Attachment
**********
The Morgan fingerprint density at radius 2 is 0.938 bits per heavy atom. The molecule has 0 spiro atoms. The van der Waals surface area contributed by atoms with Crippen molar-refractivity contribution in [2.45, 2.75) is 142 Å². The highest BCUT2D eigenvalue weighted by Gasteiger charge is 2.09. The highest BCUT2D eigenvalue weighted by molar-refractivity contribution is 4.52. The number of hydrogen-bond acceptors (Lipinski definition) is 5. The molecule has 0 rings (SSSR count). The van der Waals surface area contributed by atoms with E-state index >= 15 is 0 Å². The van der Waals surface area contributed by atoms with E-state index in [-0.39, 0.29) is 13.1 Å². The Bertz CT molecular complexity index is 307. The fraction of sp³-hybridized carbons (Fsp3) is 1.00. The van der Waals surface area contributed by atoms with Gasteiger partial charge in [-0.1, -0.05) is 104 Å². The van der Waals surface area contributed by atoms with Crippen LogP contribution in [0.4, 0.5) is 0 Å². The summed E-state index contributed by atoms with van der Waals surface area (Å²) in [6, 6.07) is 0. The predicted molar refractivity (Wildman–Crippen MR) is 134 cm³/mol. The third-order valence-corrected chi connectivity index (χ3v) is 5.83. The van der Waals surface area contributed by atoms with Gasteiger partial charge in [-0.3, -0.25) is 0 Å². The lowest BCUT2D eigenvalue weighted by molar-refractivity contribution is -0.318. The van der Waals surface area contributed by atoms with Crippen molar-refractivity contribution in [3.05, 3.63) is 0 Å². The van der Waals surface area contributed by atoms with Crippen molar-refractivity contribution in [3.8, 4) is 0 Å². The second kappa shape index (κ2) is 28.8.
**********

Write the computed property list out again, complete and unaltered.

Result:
The Morgan fingerprint density at radius 2 is 0.938 bits per heavy atom. The molecule has 0 spiro atoms. The van der Waals surface area contributed by atoms with Crippen molar-refractivity contribution in [2.45, 2.75) is 142 Å². The highest BCUT2D eigenvalue weighted by Gasteiger charge is 2.09. The highest BCUT2D eigenvalue weighted by molar-refractivity contribution is 4.52. The number of hydrogen-bond acceptors (Lipinski definition) is 5. The molecule has 0 rings (SSSR count). The van der Waals surface area contributed by atoms with E-state index >= 15 is 0 Å². The van der Waals surface area contributed by atoms with E-state index in [-0.39, 0.29) is 13.1 Å². The Bertz CT molecular complexity index is 307. The fraction of sp³-hybridized carbons (Fsp3) is 1.00. The van der Waals surface area contributed by atoms with Gasteiger partial charge in [-0.1, -0.05) is 104 Å². The van der Waals surface area contributed by atoms with Crippen LogP contribution in [0.4, 0.5) is 0 Å². The summed E-state index contributed by atoms with van der Waals surface area (Å²) in [6, 6.07) is 0. The predicted molar refractivity (Wildman–Crippen MR) is 134 cm³/mol. The third-order valence-corrected chi connectivity index (χ3v) is 5.83. The van der Waals surface area contributed by atoms with Gasteiger partial charge in [-0.3, -0.25) is 0 Å². The lowest BCUT2D eigenvalue weighted by molar-refractivity contribution is -0.318. The van der Waals surface area contributed by atoms with Crippen molar-refractivity contribution in [3.05, 3.63) is 0 Å². The van der Waals surface area contributed by atoms with Crippen molar-refractivity contribution in [3.8, 4) is 0 Å². The second kappa shape index (κ2) is 28.8.